• On the next possession, MU effortlessly moved the ball from their own 20 to near midfield.  But on 1st-and-10 at the MU 45, center Adam Spieker shot-gunned the ball over Brad Smith’s head for a 21-yard loss.  Suddenly, it’s 2nd-and-31.  Brad Smith is forced to pass, and MU punts.
  • Finally, with 6:14 left in the game, Brad Smith single-handedly moved Missouri from their own 20 to the Kansas 36 with his legs and short passes.  On 1st-and-10 at the 36, MU coach Gary Pinkel decides that throwing the ball into the end zone against a 20 MPH wind will outsmart everyone.  It outsmarted Theo Baines so badly that Baines intercepted the ball at the one yard line.

Between just knowing that Missouri would eventually make a mistake when they had the ball, and knowing Gary Pinkel was on the Missouri sideline, you had to like the Jayhawks’ chances.

On the Tiger side of the ball, MU still finds themselves 5-3 – just one game away from bowl eligibility – and one game back in the Big 12 North.  Most teams would love to be in their jean shorts.

However, if you’re a Missouri fan, you need to be nervous.

Next week, you make the road trip to Boulder to take on North division leader Colorado.  By no means, a gimme.  They can hang 40 on you in a big hurry.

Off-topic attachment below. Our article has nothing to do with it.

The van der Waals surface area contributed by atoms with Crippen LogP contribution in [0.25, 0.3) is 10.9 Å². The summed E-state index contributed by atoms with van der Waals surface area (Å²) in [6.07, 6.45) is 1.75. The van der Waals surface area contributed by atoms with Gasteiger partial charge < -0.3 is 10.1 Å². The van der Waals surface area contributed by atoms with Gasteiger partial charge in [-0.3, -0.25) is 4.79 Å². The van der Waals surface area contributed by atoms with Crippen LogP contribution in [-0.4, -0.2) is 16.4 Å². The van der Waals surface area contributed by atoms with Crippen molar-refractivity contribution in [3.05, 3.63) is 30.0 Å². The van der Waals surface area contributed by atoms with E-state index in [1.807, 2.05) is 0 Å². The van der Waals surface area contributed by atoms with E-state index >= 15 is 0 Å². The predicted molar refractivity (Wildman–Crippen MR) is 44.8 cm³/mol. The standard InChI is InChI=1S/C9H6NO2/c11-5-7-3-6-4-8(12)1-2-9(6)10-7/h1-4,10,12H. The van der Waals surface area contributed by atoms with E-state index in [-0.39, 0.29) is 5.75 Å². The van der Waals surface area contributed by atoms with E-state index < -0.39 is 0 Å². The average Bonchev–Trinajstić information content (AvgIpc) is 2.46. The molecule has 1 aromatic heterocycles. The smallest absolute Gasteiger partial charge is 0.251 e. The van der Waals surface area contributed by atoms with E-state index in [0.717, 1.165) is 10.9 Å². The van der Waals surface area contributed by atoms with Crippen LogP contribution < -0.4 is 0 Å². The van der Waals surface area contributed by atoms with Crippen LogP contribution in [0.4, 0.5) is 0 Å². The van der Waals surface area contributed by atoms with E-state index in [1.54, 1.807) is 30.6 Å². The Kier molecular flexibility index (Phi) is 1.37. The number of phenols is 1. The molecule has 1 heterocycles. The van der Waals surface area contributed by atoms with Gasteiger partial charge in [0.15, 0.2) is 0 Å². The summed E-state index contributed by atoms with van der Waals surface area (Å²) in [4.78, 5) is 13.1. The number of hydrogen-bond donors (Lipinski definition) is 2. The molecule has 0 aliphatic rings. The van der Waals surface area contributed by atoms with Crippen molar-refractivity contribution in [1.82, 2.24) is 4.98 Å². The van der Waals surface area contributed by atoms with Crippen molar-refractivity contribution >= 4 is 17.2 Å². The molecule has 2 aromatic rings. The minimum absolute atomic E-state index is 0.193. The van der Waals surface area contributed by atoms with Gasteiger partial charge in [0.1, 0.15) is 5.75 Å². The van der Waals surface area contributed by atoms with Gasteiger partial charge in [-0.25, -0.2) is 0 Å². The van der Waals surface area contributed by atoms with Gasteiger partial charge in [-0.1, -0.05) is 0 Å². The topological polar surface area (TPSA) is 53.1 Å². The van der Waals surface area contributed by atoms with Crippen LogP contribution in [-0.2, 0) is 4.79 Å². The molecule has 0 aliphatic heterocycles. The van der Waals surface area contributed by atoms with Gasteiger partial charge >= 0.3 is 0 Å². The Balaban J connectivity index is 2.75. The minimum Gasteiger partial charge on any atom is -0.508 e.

Then the Tigers take on Baylor at home.  Baylor is no longer an automatic win, thanks to a quick, physical, assignment-sound defense eerily similar to KU’s.  Look for the Baylor coaches to review the KU game tape.  Over and over and over.

Finally, MU wraps up the season at Wagner Field against Kansas State, another Kansas team that has held the upper hand in recent years.  And this game could very well pit two 5-5 teams in a bowl elimination game.

Gary Pinkel may very well get his 6th win and a bowl trip.  After a third bad loss to their archrival, will that be enough to keep him off the unemployment line?

These two teams are battling for their postseason lives, and the next three weeks will be huge on both sides of the border.  But I’d bet one team is going to play loose and have fun.  The other may very well be very tight from here on out.  I’ll let you guess which will be which.